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Jill A. Yamashita, Joseph L. Hardy, Karen K. Valois, Michael A. Webster; The relative selectivity of face adaptation for low-level image properties. Journal of Vision 2003;3(12):71. doi: 10.1167/3.12.71.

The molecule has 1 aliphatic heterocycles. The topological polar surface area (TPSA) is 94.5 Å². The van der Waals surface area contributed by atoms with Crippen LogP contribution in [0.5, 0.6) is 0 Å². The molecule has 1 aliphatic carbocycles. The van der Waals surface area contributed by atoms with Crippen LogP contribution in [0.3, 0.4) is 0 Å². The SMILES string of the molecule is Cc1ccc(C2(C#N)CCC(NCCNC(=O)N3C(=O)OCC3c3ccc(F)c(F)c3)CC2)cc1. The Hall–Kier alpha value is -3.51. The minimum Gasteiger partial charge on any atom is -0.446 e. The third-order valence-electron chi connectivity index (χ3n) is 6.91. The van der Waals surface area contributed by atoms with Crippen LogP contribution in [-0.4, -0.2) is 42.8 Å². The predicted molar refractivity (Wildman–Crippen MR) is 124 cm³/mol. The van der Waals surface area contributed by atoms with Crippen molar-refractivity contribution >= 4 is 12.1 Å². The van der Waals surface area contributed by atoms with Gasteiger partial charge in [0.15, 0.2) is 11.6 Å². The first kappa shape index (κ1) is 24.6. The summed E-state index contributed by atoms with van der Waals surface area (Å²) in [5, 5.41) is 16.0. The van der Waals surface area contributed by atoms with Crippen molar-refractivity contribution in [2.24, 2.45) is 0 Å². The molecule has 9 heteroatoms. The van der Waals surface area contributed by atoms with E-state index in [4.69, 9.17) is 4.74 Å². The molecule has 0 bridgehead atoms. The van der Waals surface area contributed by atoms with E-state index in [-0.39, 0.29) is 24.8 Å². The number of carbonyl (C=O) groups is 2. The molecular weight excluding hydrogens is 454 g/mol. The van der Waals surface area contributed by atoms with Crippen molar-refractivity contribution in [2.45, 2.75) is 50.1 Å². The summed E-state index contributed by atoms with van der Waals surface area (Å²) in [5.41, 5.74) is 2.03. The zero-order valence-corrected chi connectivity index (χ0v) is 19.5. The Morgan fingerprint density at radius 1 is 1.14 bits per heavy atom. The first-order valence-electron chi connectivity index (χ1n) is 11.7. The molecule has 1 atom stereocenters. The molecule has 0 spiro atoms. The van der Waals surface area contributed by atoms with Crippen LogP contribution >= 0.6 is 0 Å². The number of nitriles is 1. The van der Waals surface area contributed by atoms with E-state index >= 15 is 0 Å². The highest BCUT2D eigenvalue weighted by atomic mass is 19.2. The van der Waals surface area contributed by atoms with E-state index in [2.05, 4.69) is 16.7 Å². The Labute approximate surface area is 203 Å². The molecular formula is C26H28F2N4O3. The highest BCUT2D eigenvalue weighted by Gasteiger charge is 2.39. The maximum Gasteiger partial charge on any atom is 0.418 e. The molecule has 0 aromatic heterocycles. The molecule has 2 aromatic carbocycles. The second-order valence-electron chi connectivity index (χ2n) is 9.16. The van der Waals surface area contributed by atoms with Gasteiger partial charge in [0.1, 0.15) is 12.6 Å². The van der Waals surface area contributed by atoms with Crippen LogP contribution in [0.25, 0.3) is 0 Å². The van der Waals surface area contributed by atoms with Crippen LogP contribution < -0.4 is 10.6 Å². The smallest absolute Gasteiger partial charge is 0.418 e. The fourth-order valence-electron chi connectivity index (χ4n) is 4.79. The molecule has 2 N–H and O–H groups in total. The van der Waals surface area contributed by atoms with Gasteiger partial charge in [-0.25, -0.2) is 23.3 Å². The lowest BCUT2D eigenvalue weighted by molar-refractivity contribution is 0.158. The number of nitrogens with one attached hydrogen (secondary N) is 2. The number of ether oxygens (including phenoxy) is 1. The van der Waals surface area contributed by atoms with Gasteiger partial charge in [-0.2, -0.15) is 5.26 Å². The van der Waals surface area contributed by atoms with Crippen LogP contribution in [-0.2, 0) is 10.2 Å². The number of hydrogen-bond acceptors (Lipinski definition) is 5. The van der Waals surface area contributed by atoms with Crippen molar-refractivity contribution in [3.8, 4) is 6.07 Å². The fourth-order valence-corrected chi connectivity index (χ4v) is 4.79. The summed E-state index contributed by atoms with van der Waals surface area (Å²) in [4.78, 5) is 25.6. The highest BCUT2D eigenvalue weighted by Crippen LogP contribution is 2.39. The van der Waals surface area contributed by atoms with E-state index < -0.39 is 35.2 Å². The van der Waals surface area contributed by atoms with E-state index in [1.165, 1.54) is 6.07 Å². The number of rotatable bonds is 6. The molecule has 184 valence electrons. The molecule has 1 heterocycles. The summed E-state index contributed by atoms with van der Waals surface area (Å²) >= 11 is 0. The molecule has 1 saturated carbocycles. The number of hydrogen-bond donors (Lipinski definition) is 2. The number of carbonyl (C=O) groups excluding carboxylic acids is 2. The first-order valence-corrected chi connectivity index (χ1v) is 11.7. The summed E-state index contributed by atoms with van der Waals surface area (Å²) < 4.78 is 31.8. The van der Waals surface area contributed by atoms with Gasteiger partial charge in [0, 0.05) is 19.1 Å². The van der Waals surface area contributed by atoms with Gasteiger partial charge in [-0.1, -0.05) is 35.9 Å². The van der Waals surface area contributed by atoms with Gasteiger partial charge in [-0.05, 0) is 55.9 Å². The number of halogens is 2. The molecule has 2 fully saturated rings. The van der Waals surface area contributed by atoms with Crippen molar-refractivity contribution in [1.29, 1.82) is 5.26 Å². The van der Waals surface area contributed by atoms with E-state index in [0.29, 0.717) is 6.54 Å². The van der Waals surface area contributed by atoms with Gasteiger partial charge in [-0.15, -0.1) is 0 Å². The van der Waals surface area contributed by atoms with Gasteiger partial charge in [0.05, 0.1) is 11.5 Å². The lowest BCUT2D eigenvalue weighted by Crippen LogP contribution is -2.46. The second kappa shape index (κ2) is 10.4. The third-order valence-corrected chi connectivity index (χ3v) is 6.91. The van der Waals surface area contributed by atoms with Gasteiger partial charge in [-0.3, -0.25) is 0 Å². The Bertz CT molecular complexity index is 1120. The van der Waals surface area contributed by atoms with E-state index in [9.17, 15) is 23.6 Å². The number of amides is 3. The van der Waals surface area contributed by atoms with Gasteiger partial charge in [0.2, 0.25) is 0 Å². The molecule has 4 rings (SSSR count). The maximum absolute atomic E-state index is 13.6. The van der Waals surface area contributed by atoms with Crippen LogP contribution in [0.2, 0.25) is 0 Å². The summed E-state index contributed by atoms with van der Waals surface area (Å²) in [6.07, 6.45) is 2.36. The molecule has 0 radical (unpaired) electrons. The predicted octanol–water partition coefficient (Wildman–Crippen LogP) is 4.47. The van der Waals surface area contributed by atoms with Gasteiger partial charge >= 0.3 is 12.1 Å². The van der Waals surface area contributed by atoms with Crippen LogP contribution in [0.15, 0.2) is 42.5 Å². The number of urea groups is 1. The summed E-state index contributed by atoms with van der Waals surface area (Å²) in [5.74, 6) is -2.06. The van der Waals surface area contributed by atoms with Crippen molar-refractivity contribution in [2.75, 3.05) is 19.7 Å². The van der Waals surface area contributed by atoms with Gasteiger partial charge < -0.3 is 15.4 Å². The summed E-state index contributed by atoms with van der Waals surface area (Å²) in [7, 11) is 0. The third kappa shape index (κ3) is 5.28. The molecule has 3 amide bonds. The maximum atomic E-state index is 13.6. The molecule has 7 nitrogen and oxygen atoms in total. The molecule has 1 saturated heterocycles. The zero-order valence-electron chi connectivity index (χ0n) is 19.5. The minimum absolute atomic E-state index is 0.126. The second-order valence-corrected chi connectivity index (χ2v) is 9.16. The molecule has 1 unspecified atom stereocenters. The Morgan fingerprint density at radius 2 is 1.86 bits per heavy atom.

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Adapting to a distorted face induces an aftereffect in the appearance of a subsequently viewed test face. Previous studies have found clear transfer of the adaptation across stimulus changes including size (Zhao and Chubb, Vision Research, 2001; Leopold et al. Nature Neuroscience, 2001) and color (Yamashita et al., IOVS, 2000). We compared the degree of selectivity for a range of image properties to characterize which stimulus dimensions the adaptation might be contingent upon. The properties examined included spatial variations (changes in size or spatial frequency content) and contrast variations (changes in color, contrast, or contrast polarity). Observers adapted to a single image (expanded or contracted) or to opposite distortions in two different images (e.g. large expanded face vs. small contracted face) that alternated at a rate of 1 image per second. They then judged the appearance of a test face (presented for 1 sec interleaved with 6-sec adaptation topups) using a 2AFC staircase task that varied the expansion or contraction of the image in fine steps. Selectivity was assessed by comparing the aftereffects induced by the same (e.g. both large) or different (e.g. large adapt, small test) images. The degree of selectivity varied widely for different image manipulations. In general the strongest selectivity was found for differences in frequency or contrast polarity, while the weakest for color or high vs. low contrast. These nominal differences are roughly related to the degree to which the adapt and test images appear drawn from a similar original face, and consistent with this, stronger selectivity was also found between faces of different individuals that were rated as more dissimilar. This suggests that a component of the adaptation is specific for higher-level properties of the images that are related to facial identity.
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